The Chancellor has presented his Budget to Parliament – here’s a summary of what was announced.
Budget 2016: some of the things we’ve announced
The Chancellor has presented his Budget to Parliament – here’s a summary of what was announced.
1. A surplus by 2019-20
This year the deficit will have been cut by almost two thirds from its peak. Over the next 4 years, the deficit will have been eliminated and the government will be running a surplus – where more tax is raised than is spent.
To help achieve this, there will be a further £3.5 billion of savings from departmental spending in 2019-20, less than 50p in every £100 the government spends. There will be an efficiency review to inform future spending decisions.
2. Double the dedicated funding for sport in primary schools, paid for by a levy on soft drinks
Soft drinks companies will pay a levy on drinks with added sugar from April 2018. This will apply to drinks with total sugar content above 5 grams per 100 millilitres, with a higher rate for more than 8 grams per 100 millilitres. This won’t need to be paid on milk-based drinks or fruit juices.
This will be used to double the primary PE and sport premium (the additional money schools have to spend on PE and sports) to £320 million a year.
3. A longer school day for 25% of secondary schools
25% of secondary schools will be able to opt in to a longer school day from September 2017 so that they can offer a wider range of activities for pupils. There will be up to £285 million a year to pay for this.
4. Every school will be an academy by 2022
By the end of 2020, every school in England will be an academy or free school – or be in the process of becoming one. This will give head teachers more control over their budget and the curriculum they teach.
The current system for funding schools will also be replaced by a fairer national funding formula from April 2017. There will be £20 million a year in additional money for schools in the north of England.
5. Lifetime ISA: a new £4,000 ISA that you can use to save for retirement or to buy your first home
From April 2017, any adult under 40 will be able to open a new Lifetime ISA. Up to £4,000 can be saved each year and savers will receive a 25% bonus from the government on this money.
Money put into this account can be saved until you are over 60 and used as retirement income, or you can withdraw it to help buy your first home.
The total amount you can save each year into all ISAs will also be increased from £15,240 to £20,000 from April 2017.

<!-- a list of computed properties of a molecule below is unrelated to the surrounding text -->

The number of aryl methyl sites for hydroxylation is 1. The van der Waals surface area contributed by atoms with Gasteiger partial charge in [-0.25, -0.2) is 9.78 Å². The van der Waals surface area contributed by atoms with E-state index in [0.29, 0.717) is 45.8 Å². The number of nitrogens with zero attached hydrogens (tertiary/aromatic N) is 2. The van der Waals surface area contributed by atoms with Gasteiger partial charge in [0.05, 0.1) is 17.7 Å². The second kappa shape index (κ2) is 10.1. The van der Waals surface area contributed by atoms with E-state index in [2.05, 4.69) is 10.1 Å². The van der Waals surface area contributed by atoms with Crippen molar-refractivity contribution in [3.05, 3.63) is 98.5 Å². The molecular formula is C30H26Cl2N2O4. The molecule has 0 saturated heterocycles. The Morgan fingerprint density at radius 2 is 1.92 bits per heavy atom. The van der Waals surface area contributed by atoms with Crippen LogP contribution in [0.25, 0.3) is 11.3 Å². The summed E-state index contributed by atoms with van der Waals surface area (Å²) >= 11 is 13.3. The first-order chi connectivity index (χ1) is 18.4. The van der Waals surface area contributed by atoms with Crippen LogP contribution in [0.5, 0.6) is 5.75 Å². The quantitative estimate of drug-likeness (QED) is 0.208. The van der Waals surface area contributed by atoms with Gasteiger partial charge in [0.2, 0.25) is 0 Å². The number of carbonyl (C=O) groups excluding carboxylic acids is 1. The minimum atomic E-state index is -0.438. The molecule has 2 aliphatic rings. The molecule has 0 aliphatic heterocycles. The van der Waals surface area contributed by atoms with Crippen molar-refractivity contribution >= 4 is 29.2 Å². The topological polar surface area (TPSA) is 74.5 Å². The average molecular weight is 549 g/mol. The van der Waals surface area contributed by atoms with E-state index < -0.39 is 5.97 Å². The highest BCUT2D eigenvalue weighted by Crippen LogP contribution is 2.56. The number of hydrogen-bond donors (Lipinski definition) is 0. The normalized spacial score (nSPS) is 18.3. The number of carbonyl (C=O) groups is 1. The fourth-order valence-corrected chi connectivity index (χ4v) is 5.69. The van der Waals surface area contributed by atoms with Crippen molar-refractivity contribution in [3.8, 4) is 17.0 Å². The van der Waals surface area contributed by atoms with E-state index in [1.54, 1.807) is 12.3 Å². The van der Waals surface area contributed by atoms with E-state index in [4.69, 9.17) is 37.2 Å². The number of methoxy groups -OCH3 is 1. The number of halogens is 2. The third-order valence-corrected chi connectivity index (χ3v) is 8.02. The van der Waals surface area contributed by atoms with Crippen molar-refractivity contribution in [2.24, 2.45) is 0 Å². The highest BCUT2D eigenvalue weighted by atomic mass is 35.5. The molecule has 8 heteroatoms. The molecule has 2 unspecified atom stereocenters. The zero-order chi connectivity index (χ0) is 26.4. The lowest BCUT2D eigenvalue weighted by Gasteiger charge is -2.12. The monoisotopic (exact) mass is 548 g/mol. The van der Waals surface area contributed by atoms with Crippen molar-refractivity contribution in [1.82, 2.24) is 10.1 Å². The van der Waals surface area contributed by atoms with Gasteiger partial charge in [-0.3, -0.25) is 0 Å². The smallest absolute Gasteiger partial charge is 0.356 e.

6. The Personal Allowance will increase to £11,500, and the higher rate threshold will rise to £45,000 in April 2017
The Personal Allowance is the amount of income you can earn before you start paying Income Tax. This is currently £10,600 – it will already rise to £11,000 in 2016, and will now increase further to £11,500 in April 2017.
The point at which you pay the higher rate of Income Tax will increase from £42,385 to £43,000 in 2016 and to £45,000 in April 2017.
7. HS3 between Leeds and Manchester
£60 million has been announced to develop plans to cut journey times to around 30 minutes between Leeds and Manchester, as well as improving transport connections between other cities in the north.
8. £80 million to give Crossrail 2 the go-ahead
This will be used to continue planning for Crossrail 2. The proposed Crossrail 2 route will connect South-West and North-East London, increase tube capacity and reduce the pressure on Victoria and Waterloo stations.
9. £100 million to help people move on from emergency hostels and refuges
This will pay for 2,000 places to live for those who need to move on from emergency hostels and refuges.
£10 million will also be available for schemes like No Second Night Out, which is aimed at helping people who have recently started rough sleeping to come off the streets after a single night.
10. New tax allowances for money earned from the sharing economy
From April 2017, there will be two new tax-free £1,000 allowances – one for selling goods or providing services, and one income from property you own.
People who make up to £1,000 from occasional jobs – such as sharing power tools, providing a lift share or selling goods they have made – will no longer need to pay tax on that income.
In the same way, the first £1,000 of income from property – such as renting a driveway or loft storage – will be tax free.
11. Freezing beer duty to help pubs
Duty rates on beer, spirits and most ciders will be frozen this year.
12. Fuel duty will be frozen again in 2016-17
Fuel duty will be frozen again in 2017-17, saving the typical motorist £75 a year. By the end of 2016-17 fuel duty will have been frozen for 6 years.
13. Making sure large companies can’t artificially shift profits out of the UK
Some large companies use excessive interest payments to reduce the tax they pay on their profits in the UK. Relief on interest payments will now be capped at 30% of UK earnings, with exceptions for groups with legitimately high interest payments.